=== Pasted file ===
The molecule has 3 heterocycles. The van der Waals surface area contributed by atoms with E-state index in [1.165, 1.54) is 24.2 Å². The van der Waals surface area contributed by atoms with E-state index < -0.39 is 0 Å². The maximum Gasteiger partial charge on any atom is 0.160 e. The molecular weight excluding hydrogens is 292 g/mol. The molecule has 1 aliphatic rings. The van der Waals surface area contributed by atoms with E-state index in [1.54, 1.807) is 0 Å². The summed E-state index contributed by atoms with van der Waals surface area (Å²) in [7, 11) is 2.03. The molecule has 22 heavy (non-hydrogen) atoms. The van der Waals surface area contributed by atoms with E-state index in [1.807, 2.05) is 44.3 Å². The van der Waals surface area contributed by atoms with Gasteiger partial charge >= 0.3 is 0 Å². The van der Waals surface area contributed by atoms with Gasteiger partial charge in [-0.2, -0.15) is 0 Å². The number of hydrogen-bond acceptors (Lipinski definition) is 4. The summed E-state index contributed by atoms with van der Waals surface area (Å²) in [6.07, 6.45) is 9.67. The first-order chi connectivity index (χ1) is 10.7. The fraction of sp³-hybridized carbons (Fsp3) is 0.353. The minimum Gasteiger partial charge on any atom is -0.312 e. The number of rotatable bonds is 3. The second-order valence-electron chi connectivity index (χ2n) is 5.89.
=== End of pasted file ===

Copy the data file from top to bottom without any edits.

The molecule has 3 heterocycles. The van der Waals surface area contributed by atoms with E-state index in [1.165, 1.54) is 24.2 Å². The van der Waals surface area contributed by atoms with E-state index < -0.39 is 0 Å². The maximum Gasteiger partial charge on any atom is 0.160 e. The molecular weight excluding hydrogens is 292 g/mol. The molecule has 1 aliphatic rings. The van der Waals surface area contributed by atoms with E-state index in [1.54, 1.807) is 0 Å². The summed E-state index contributed by atoms with van der Waals surface area (Å²) in [7, 11) is 2.03. The molecule has 22 heavy (non-hydrogen) atoms. The van der Waals surface area contributed by atoms with E-state index in [1.807, 2.05) is 44.3 Å². The van der Waals surface area contributed by atoms with Gasteiger partial charge >= 0.3 is 0 Å². The van der Waals surface area contributed by atoms with Gasteiger partial charge in [-0.2, -0.15) is 0 Å². The number of hydrogen-bond acceptors (Lipinski definition) is 4. The summed E-state index contributed by atoms with van der Waals surface area (Å²) in [6.07, 6.45) is 9.67. The first-order chi connectivity index (χ1) is 10.7. The fraction of sp³-hybridized carbons (Fsp3) is 0.353. The minimum Gasteiger partial charge on any atom is -0.312 e. The number of rotatable bonds is 3. The second-order valence-electron chi connectivity index (χ2n) is 5.89.